Managing staff absence: striking a healthy balance
At this time of year, it often feels that there are two kinds of employee – the ones who call in sick for the slightest sniffle, and those who drag themselves into work when you can see at a glance that they would be better off resting up at home.
It is hard to know the best way to proceed when illness strikes. Should you brave it and head into the office, or should you stay home and keep your germs to yourself? According to a survey by AXA PPP, 32% of managers would prefer that employees stay home when they are unwell, and 28% said that people should take as long a time as necessary for their treatment and recuperation. But, confusingly, a similar proportion (29%) said they are frustrated when staff take time off work for medical appointments.
Almost half of bosses, though, said that it was preferable to have a quick diagnosis and information about how to get better as this would improve employee productivity.
There is no doubt that having healthy staff is a key part of improving productivity, and according to the survey, a quarter of bosses said that quick referrals to consultants and treatment would be beneficial. What’s more, 38% of managers said that providing their staff with access to healthcare benefits would improve sickness absence levels and help to encourage a healthy workforce.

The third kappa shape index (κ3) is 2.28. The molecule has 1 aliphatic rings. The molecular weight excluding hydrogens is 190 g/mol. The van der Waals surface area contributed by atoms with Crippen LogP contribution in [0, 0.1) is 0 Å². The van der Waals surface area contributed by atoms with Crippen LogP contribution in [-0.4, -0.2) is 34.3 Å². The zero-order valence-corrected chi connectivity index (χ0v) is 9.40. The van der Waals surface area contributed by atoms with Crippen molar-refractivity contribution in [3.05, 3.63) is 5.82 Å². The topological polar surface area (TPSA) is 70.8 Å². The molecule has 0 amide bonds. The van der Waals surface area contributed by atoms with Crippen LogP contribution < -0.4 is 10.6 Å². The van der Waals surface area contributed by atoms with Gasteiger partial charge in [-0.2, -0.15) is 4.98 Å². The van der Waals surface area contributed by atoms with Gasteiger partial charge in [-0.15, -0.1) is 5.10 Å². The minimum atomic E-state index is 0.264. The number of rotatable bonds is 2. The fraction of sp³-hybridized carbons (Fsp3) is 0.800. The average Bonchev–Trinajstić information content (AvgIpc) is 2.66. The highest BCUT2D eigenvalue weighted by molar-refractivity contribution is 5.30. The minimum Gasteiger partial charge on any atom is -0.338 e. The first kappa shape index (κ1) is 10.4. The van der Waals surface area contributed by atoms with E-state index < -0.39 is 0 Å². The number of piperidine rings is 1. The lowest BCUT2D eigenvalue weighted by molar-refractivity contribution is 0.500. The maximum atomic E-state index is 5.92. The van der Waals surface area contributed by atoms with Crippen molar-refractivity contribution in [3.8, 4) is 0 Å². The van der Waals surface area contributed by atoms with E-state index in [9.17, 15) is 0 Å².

Chris Horlick, distribution director at AXA PPP healthcare, said: “Time away from work due to sickness absence and medical appointments can be frustrating – both for employees and for employers. Seven out of ten of the bosses we surveyed agreed that providing healthcare benefits across the workforce can help reduce sickness absence, improve health and aid employee retention yet, in our experience, employers tend to provide medical insurance to senior managers only.” AXA has just launched a healthcare plan called AccessHEALTH, which is aimed at offering cover for the wider workforce at a lower cost than standard private medical insurance.
A sound health scheme is a help, but there are other methods that might support staff, too. According to research by Group Risk Development (GRID), employers are using a range of approaches to improve attendance. More than a third (36%) of companies surveyed said they had introduced flexible working initiatives, allowing staff to plan their work schedules, while 28% used return to work interviews.
Katharine Moxham, spokesperson for GRID, said: “It’s important that strategies to manage absence are kept up, and that rates aren’t allowed to increase as it really will have a significant impact on business costs in the long-run … Flexible working can help to retain talented staff, allowing them to balance home commitments as well as focus on work.”
It is certainly in employer’s interests to try to improve matters when it comes to absence – CEBR research suggests that long term sickness costs private sector business as much as £4.17bn a year, a figure that is set to reach £4.81bn by 2030. Managing absence is a tough balancing act. And according to research by Group Risk Development, 57% of businesses said absence cost them up to 4% of payroll.